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Pools of chlorophyll and live planktonic diatoms in aphotic marine sediments
Hansen, J.L.S.; Josefson, A.B. (2001). Pools of chlorophyll and live planktonic diatoms in aphotic marine sediments. Mar. Biol. (Berl.) 139(2): 289-299
In: Marine Biology. Springer: Heidelberg; Berlin. ISSN 0025-3162, more
Peer reviewed article  

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    Aggregation; Aphotic zone; Chlorophylls; Diatoms; Growth; Sea; Sedimentation; Chaetoceros C.G. Ehrenberg, 1844 [WoRMS]; Skeletonema R.K. Greville, 1865 [WoRMS]; Thalassiosira P.T. Cleve, 1873 [WoRMS]; Marine

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  • Hansen, J.L.S.
  • Josefson, A.B., more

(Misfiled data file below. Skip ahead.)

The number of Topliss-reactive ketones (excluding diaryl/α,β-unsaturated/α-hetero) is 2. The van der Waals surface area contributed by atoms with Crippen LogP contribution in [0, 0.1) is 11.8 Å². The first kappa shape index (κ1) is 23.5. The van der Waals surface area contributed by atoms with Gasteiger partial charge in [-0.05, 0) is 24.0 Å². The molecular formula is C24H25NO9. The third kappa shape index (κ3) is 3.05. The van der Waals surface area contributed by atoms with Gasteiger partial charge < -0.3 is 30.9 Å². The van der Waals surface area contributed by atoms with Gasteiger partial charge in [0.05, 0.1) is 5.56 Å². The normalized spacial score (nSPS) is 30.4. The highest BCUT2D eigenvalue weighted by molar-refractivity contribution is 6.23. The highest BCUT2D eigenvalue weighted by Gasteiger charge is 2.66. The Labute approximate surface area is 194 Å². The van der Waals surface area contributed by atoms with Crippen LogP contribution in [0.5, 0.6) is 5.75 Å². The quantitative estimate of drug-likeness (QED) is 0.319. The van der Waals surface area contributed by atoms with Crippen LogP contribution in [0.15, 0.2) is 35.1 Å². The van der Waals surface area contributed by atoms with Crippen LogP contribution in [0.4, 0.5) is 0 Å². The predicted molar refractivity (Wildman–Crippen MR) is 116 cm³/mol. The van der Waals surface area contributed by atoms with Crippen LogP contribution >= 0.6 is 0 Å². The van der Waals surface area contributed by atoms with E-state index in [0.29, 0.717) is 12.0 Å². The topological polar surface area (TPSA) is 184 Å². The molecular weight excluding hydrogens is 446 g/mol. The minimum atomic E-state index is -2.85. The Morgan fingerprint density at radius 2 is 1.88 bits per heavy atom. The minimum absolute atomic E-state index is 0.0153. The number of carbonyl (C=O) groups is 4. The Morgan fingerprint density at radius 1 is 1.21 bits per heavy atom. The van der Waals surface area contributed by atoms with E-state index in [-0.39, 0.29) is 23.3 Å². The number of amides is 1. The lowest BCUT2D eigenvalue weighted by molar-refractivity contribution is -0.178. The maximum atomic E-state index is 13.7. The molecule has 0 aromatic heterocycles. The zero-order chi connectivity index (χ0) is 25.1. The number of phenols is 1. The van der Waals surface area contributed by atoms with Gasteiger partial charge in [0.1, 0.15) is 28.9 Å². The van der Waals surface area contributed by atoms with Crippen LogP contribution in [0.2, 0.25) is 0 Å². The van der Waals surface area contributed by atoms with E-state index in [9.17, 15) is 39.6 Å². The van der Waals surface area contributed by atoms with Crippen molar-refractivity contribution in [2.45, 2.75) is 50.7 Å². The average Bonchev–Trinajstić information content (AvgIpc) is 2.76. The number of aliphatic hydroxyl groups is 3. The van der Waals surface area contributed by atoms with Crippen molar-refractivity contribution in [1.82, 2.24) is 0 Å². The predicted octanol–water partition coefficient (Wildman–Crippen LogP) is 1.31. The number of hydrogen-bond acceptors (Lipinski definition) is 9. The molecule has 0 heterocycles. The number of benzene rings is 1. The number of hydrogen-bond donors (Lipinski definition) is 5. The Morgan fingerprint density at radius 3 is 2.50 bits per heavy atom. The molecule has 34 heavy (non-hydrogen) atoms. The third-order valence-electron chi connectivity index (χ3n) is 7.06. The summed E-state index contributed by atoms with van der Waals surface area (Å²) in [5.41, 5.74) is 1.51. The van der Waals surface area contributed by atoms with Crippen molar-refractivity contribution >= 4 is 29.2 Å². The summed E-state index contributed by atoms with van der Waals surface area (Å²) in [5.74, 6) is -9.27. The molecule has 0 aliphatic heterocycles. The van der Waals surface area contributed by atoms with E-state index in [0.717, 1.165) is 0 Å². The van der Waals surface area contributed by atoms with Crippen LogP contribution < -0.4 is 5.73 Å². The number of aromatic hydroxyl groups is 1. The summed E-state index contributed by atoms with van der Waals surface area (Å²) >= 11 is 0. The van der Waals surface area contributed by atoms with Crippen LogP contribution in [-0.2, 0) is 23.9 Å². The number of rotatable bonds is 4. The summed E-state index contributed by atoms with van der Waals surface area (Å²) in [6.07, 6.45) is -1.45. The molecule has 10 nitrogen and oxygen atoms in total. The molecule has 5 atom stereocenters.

Chlorophyll a and numbers of live pelagic diatoms were recorded from sediment depth profiles at 11 stations in the oligotrophic Oresund, Denmark, in late June. Extraction efficiency of chlorophyll a analysed fluorometrically did not differ significantly between paired samples of frozen-thawed and fresh sediment. The depth profiles of chlorophyll a could be explained by a diagenetic model involving two different chlorophyll pools: one reactive pool declining exponentially with core depth, and one non-reactive pool of about 1 µg Chl ml-1 wet sediment, being constant with depth. The number of live diatoms, quantified by the dilution-extinction method, and expressed in terms of most probable number (MPN). declined from an average of about 300,000 g-1 in the surface sediment to zero values at a depth of 13 cm. The number of live cells was significantly correlated with the sediment chlorophyll a, and the profiles of live cells as well as reactive chlorophyll followed the same exponential decline with core depth, suggesting that the main source of chlorophyll in the sediment was live pelagic diatoms. Taxonomic composition of diatoms in the sediment, dominated by the pelagic genera Chaetoceros, Thalassiosira and Skeletonema, matched the species composition in the water column 3 months earlier during the spring bloom. Regular recordings of the phytoplankton community in the water column showed that only these specific bloom species could be the source of the sediment content of diatoms and chlorophyll a. Further, the ratios between live cells and chlorophyll a were similar in the sediment and in the spring bloom. A conservative estimate of depth-integrated pools of diatoms in the sediment suggested that about 44% of the total phytoplankton biomass during the spring bloom was still present as live cells in the sediment after 3 months. This indicates that the spring bloom input to the sediment is not degraded immediately by the benthic fauna.

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